First experimental evidence of hopfions in crystals opens up new dimension for future technology

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Hopfions, magnetic spin structures predicted decades ago, have become a hot and challenging research topic in recent years. In a study published in Nature today, the first experimental evidence is presented by a Swedish-German-Chinese research collaboration.

“Our results are important from both a fundamental and applied point of view, as a new bridge has emerged between experimental physics and abstract mathematical theory, potentially leading to hopfions finding an application in spintronics,” says Philipp Rybakov, researcher at the Department of Physics and Astronomy at Uppsala University, Sweden.

A deeper understanding of how different components of materials function is important for the development of innovative materials and future technology. The research field of spintronics, for example, which studies the spin of electrons, has opened up promising possibilities to combine the electrons electricity and magnetism for applications such as new electronics, etc.

Magnetic skyrmions and hopfions are topological structures — well-localized field configurations that have been a hot research topic over the past decade owing to their unique particle-like properties, which make them promising objects for spintronic applications. Skyrmions are two-dimensional, resembling vortex-like strings, while hopfions are three-dimensional structures within a magnetic sample volume resembling closed, twisted skyrmion strings in the shape of a donut-shaped ring in the simplest case.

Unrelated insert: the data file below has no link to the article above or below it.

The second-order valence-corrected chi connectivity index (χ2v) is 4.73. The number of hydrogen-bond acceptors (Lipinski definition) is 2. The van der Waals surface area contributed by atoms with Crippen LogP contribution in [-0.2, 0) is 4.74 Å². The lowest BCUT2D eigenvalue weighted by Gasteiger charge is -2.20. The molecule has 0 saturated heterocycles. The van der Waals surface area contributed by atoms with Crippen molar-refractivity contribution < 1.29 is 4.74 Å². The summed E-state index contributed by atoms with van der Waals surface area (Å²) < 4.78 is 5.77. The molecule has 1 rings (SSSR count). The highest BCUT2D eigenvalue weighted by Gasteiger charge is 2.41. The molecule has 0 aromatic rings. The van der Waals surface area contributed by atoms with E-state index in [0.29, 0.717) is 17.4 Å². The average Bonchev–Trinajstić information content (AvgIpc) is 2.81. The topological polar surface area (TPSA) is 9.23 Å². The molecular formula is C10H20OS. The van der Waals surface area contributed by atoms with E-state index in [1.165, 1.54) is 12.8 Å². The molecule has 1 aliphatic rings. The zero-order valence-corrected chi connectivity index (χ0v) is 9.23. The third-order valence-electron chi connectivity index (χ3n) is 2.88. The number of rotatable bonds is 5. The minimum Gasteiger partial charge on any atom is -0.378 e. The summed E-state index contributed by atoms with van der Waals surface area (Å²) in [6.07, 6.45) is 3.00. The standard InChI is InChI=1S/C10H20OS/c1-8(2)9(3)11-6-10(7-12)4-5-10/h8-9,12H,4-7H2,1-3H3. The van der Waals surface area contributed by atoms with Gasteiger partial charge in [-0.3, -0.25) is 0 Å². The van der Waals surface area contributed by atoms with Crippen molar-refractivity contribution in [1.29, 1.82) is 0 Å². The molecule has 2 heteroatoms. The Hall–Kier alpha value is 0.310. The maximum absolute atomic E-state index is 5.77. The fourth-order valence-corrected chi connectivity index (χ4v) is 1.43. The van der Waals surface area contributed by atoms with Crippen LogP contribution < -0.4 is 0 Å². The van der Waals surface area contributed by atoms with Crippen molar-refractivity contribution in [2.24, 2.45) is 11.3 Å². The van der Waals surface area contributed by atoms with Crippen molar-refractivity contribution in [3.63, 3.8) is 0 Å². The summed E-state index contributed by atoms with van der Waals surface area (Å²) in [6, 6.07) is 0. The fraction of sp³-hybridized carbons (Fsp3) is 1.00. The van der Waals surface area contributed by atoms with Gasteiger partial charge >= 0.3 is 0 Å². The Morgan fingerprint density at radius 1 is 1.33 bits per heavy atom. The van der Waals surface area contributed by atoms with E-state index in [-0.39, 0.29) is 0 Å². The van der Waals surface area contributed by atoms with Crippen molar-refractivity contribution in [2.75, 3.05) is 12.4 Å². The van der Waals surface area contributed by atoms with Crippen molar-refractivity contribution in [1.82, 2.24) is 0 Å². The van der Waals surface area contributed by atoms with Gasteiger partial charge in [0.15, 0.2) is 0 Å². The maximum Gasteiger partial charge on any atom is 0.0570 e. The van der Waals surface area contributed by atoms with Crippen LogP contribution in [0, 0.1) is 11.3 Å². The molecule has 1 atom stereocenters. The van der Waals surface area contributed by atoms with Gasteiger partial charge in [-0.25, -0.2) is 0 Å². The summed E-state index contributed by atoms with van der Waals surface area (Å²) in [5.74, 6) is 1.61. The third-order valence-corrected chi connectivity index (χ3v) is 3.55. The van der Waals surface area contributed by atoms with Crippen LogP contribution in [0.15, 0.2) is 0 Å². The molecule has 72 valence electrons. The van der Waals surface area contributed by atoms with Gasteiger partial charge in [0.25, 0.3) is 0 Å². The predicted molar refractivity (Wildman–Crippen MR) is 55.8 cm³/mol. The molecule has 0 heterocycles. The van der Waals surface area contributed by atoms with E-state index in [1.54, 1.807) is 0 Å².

Despite extensive research in recent years, direct observation of magnetic hopfions has only been reported in synthetic material. This current work is the first experimental evidence of such states stabilised in a crystal of B20-type FeGe plates using transmission electron microscopy and holography. The results are highly reproducible and in full agreement with micromagnetic simulations. The researchers provide a unified skyrmion-hopfion homotopy classification and offer an insight into the diversity of topological solitons in three-dimensional chiral magnets.

The findings open up new fields in experimental physics: identifying other crystals in which hopfions are stable, studying how hopfions interact with electric and spin currents, hopfion dynamics, and more.

“Since the object is new and many of its interesting properties remain to be discovered, it is difficult to make predictions about specific spintronic applications. However, we can speculate that hopfions may be of greatest interest when upgrading to the third dimension of almost any technology being developed with magnetic skyrmions: racetrack memory, neuromorphic computing, and qubits (basic unit of quantum information). Compared to skyrmions, hopfions have an additional degree of freedom due to three-dimensionality and thus can move in three rather than two dimensions,” explains Rybakov.

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